Day 12 Tuesday March 15

Today was doomsday, but it went really well! For the past week and a half, Sam, Dahoon, Mekhi, Teacher Alan, Teacher Paula, and I have been preparing for a visit from two Mexican schools. We planned to teach the students twenty different Eco-technologies that they could implement in their own lives to improve their personal sustainability, home efficiency and overall impact on the Earth. To prepare, we have had many practices in both Spanish and English and I suspect far more stress and nerves than any of us are willing to admit. Yet, no matter how ready we were, today the students arrived! This is what happened:

We woke up at seven as usual for yoga and a quick breakfast of eggs, beans, and granola. At 9:00 the first group of nineteen kids and their teachers arrived from a rural school outside Huatusco. After introductions and a great presentation on climate change from Teacher Paula, I led the group in a game of elbow tag. Afterwards, we broke into small groups with or without translators and led our new friends to four different Eco-technology stations. I started with the dam, water pump, and bamboo bridge, then moved through the efficient ovens and stoves, lights, solar panels, water filtration systems, cooler, ecological toilets, and compost, also stopping to discuss firewood, mushroom farming, gardens, food forests, and tire staircases. I particularly enjoyed talking to Eugenio, an awesome student who helped me with Spanish grammar and took a large interest in sustainability. After our tour, we reunited with the others on the main porch to share what we had learned. Our Mexican friends brought us wonderful homemade snacks and also shared the process behind their school’s recycling system. We circled up on the lawn for a Big Sit and Yurt Circle and took many photos together before waving goodbye our new friends. After a quick lunch, debrief, and imaginary nap, it was time for round two!

The second group of students was much larger, with twenty-nine students from an urban Huatusco school. These students were much more lively, distractible, and outgoing, though they too seemed to enjoy learning about our ecological systems. Overall, both groups were excellent, and learned a lot about Eco-technologies while teaching us about their own systems at home. After running through the activities a second time, we were all mostly exhausted, though we did have enough energy to take even more photos and walk our friends down to their pickups. They tried to convince us to come back with them to Huatusco, but unfortunately we had to decline. Heading back to the house, it felt like we had made an actual connection with other kids as well as finally mastering the information we had been so stressed about. Back at the house, we took time to stare tiredly into space, eat food, and finish our chores, and then went over the river to herd the sheep.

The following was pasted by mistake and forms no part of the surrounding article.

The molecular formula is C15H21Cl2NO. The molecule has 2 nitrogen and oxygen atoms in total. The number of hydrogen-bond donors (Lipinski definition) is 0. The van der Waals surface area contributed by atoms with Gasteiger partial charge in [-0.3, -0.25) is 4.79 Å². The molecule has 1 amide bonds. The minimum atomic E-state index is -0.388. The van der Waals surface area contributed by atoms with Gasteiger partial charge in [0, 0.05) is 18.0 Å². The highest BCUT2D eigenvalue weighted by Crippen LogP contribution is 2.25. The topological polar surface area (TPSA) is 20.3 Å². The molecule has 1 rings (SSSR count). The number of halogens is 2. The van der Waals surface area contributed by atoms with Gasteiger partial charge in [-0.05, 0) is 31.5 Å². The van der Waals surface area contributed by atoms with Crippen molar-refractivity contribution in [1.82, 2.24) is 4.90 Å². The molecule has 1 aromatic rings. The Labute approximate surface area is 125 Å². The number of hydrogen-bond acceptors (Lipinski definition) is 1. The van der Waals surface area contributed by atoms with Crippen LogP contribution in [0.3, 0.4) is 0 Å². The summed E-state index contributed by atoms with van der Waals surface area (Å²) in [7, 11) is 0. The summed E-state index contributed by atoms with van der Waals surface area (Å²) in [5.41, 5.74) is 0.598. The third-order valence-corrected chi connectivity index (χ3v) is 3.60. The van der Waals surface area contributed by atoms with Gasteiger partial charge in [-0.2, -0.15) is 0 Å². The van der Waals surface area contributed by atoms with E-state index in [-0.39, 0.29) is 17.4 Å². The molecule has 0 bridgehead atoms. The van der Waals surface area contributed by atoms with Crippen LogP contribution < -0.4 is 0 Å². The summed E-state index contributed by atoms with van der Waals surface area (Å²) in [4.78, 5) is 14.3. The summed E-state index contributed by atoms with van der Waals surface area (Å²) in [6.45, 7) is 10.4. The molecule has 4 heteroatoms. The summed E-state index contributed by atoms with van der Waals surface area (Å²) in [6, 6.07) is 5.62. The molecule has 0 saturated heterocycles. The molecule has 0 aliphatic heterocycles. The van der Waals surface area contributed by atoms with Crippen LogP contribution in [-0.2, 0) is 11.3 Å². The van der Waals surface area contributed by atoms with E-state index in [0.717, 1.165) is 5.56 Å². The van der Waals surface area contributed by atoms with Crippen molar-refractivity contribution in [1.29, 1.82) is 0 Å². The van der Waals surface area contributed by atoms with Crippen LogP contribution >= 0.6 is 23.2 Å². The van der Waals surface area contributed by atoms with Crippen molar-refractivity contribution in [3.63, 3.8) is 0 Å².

On the way to meet the apprentices, we met Oscar, our fifteen-year-old shepherd friend. We talked to him for a while about his life in Las Cañadas and taught him some English phrases, before starting a baseball game with a dog and some rocks. We herded the sheep, caught up with our apprentice friends, and then returned to eat dinner and practice our songs. It turns out that both of the injured lambs died in the past few days, a fact that made me extremely sad. I hope that the rest of the lambs live on into the future.

After dinner it was time to celebrate Dahoon’s birthday! Even though it is his birthday tomorrow, we decided to celebrate both days because it is currently his birthday in Korea. We ate the delicious leftovers of solar banana bread prepared by Sam and Teacher Alan, just as our neighbors showed up to sing with us and eat even more Mexican bread! After eating far too much sweet bread and planning for a Quaker renewable energy campaign, we collapsed on wooden chairs to watch the end of Forks Over Knives. We are currently looking forward to Dahoon’s birthday tomorrow and particularly Sam’s secret plan! Have a lovely day,



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